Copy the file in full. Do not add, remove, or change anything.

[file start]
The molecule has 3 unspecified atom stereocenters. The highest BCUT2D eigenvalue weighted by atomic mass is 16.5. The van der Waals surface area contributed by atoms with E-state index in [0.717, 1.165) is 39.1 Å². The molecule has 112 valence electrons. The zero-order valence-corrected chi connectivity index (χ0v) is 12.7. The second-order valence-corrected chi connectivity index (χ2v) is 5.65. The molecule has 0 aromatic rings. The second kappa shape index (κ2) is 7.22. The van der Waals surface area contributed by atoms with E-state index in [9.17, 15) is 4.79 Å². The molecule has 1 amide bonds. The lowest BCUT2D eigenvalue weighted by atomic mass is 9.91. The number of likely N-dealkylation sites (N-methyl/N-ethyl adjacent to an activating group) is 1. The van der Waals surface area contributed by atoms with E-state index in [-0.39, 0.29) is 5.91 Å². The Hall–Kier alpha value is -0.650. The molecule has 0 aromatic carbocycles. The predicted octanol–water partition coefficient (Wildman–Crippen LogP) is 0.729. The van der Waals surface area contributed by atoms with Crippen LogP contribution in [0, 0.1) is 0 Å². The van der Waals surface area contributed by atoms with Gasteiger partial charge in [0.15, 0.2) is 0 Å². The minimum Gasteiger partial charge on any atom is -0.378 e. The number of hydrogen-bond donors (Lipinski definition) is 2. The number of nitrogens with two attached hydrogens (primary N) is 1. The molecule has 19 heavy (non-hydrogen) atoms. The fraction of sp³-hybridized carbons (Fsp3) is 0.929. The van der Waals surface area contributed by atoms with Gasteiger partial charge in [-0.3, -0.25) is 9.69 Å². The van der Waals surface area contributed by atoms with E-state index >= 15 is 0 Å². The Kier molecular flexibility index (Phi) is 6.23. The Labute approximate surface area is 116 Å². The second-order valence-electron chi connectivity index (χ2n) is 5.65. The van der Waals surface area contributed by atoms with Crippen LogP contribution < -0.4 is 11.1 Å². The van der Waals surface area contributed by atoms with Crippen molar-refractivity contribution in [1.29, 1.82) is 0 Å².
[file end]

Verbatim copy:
The molecule has 3 unspecified atom stereocenters. The highest BCUT2D eigenvalue weighted by atomic mass is 16.5. The van der Waals surface area contributed by atoms with E-state index in [0.717, 1.165) is 39.1 Å². The molecule has 112 valence electrons. The zero-order valence-corrected chi connectivity index (χ0v) is 12.7. The second-order valence-corrected chi connectivity index (χ2v) is 5.65. The molecule has 0 aromatic rings. The second kappa shape index (κ2) is 7.22. The van der Waals surface area contributed by atoms with E-state index in [9.17, 15) is 4.79 Å². The molecule has 1 amide bonds. The lowest BCUT2D eigenvalue weighted by atomic mass is 9.91. The number of likely N-dealkylation sites (N-methyl/N-ethyl adjacent to an activating group) is 1. The van der Waals surface area contributed by atoms with E-state index in [-0.39, 0.29) is 5.91 Å². The Hall–Kier alpha value is -0.650. The molecule has 0 aromatic carbocycles. The predicted octanol–water partition coefficient (Wildman–Crippen LogP) is 0.729. The van der Waals surface area contributed by atoms with Crippen LogP contribution in [0, 0.1) is 0 Å². The van der Waals surface area contributed by atoms with Gasteiger partial charge in [0.15, 0.2) is 0 Å². The minimum Gasteiger partial charge on any atom is -0.378 e. The number of hydrogen-bond donors (Lipinski definition) is 2. The number of nitrogens with two attached hydrogens (primary N) is 1. The molecule has 19 heavy (non-hydrogen) atoms. The fraction of sp³-hybridized carbons (Fsp3) is 0.929. The van der Waals surface area contributed by atoms with Gasteiger partial charge in [-0.3, -0.25) is 9.69 Å². The van der Waals surface area contributed by atoms with E-state index >= 15 is 0 Å². The Kier molecular flexibility index (Phi) is 6.23. The Labute approximate surface area is 116 Å². The second-order valence-electron chi connectivity index (χ2n) is 5.65. The van der Waals surface area contributed by atoms with Crippen LogP contribution < -0.4 is 11.1 Å². The van der Waals surface area contributed by atoms with Crippen molar-refractivity contribution in [1.29, 1.82) is 0 Å².